China Suspends Meat Imports From Four Of Australia's Biggest Abattoirs As Tensions Escalate
Tensions are escalating after China suspended meat imports from four of Australia's biggest abattoirs.
China had threatened to boycott Australian businesses if the latter county's calls continued for an enquiry into the origins of the coronavirus, and the subsequent handling of the outbreak.
Three abattoirs in Queensland (Pastoral Company, Beef City and Dinmore) and one in New South Wales (Co-operative Meat Company [NCMC]) were told they were banned from exporting their meat to China because of technical labelling and certification issues, which go back a year.
The decision was given without warning and came into effect immediately.
The meat processing facilities are now working with the Australian government to see if they can reenter the Chinese market.
It comes after China also threatened to whack an 80 percent tariff on barley imports from Australia.
But the federal government doesn't believe these two measures are related to Australia pushing for an investigation into the pandemic.
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Trade Minister Simon Birmingham told Channel 7's Sunrise: "Chinese officials say both privately and publicly that these are unrelated matters and that issues related to Barely and beef have been running for 12-18 months.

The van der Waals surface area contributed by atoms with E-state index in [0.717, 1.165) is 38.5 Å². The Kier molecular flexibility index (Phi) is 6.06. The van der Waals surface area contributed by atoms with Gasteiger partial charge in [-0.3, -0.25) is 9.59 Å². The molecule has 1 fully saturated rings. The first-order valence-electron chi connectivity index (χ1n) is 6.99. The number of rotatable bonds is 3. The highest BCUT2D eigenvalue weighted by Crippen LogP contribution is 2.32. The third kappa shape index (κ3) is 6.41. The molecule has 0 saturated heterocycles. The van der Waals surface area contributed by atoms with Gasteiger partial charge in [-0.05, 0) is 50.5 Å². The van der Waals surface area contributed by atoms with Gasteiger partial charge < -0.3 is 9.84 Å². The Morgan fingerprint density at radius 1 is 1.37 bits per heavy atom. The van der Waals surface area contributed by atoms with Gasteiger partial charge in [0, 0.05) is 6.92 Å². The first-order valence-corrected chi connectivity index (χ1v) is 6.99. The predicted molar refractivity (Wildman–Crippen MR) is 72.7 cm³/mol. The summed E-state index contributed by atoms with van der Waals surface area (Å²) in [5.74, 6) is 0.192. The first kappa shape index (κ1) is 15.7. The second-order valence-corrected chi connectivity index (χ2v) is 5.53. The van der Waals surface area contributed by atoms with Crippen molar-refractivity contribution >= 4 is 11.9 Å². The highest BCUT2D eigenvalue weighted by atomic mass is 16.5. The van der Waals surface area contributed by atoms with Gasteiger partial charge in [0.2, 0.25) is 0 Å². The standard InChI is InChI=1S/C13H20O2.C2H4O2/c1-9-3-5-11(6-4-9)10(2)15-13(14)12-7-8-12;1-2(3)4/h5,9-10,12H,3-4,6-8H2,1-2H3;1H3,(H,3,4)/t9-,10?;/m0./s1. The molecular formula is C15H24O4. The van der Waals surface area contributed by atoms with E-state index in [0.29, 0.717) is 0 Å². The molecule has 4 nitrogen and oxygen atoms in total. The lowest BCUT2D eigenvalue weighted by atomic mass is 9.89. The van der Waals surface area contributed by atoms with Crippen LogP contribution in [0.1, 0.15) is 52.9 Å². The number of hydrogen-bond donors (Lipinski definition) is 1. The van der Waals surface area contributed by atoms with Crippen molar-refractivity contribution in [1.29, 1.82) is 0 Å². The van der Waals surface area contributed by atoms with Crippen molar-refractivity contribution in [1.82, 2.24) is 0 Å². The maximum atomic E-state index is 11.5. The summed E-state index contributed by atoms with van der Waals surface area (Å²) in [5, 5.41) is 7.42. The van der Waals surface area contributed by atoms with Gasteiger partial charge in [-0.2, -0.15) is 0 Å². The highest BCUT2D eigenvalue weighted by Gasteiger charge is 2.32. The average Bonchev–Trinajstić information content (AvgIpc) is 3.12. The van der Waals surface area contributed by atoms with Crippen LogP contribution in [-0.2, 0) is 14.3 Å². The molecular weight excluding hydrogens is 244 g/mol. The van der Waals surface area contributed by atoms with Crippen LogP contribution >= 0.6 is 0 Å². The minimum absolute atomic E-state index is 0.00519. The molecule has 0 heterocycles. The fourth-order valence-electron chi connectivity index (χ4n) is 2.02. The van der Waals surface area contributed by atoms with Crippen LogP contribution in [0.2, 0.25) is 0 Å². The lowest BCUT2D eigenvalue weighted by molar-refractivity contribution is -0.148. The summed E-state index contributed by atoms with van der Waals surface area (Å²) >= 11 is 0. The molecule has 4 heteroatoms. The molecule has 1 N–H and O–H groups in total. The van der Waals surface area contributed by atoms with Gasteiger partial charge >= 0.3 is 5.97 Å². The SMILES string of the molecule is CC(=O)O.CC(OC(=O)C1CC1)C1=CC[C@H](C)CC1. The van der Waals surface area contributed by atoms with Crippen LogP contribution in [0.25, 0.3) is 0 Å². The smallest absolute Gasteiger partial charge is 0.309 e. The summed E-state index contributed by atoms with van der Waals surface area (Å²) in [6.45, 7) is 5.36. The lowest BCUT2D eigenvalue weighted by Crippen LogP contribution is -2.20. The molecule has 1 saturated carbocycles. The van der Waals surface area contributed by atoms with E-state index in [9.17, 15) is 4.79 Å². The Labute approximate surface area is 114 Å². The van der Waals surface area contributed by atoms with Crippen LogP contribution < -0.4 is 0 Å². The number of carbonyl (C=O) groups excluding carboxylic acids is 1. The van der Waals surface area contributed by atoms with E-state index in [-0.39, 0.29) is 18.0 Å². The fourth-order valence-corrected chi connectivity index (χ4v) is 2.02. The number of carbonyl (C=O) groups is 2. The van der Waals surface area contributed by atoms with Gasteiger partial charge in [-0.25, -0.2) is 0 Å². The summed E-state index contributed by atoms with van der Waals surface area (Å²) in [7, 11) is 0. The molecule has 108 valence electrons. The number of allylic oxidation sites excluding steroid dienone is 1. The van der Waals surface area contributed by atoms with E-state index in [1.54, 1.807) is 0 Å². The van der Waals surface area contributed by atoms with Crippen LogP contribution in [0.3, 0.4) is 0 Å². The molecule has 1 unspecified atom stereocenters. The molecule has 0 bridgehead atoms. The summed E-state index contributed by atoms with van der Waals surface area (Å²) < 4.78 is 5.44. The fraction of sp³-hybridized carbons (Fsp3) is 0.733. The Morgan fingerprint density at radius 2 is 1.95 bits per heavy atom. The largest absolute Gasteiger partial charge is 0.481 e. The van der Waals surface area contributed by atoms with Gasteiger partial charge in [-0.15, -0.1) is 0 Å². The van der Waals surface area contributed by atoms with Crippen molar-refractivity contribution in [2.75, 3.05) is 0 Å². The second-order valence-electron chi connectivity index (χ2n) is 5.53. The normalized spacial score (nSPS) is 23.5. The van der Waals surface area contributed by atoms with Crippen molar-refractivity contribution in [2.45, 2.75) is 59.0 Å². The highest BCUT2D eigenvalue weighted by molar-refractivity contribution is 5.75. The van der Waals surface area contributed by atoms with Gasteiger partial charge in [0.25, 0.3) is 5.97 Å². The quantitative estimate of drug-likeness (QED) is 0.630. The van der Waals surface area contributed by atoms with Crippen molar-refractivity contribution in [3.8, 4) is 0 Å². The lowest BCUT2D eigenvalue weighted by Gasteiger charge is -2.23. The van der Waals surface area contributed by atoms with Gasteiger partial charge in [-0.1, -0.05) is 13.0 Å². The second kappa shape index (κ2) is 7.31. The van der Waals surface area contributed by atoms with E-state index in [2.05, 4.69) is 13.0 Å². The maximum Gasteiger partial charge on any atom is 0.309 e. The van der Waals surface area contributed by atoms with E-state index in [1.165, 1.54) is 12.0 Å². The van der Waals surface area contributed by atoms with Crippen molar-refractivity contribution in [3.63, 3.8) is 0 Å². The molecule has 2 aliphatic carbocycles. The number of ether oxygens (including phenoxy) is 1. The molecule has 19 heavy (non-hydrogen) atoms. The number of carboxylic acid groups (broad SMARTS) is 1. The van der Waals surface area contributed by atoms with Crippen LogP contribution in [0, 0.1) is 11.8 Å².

"These decisions concern us, and that's why we're working around the clock as a government to respond in a calm and methodical manner to Chinese authorities and to put the best possible case forward for or farmers and businesses."
According to 9News, 18 percent of Australia's beef produce is exported to China every year and many in the industry are worried this ban could be a sign of things to come.
National Farmers' Federation president Fiona Simson said in a statement: "We recognise in relationships as significant as that between Australia and China, from time to time, issues do arise.
"When they do, it is important that both parties work together in a respectful manner to, as soon as possible, resolve the challenge to an end that is satisfactory to both."
Tensions started to bubble when China Foreign Ministry spokesman Zhao Lijian said that Chinese people will reconsider buying Aussie products if officials keep negatively slating China for the pandemic.
"The issue of the origin and transmission of the virus needs to be assessed scientifically by medical professionals," Mr Zhao said.
"Political manoeuvres under the context of the pandemic will only disrupt international anti-virus cooperation and won't gain any support."
Featured Image Credit: PA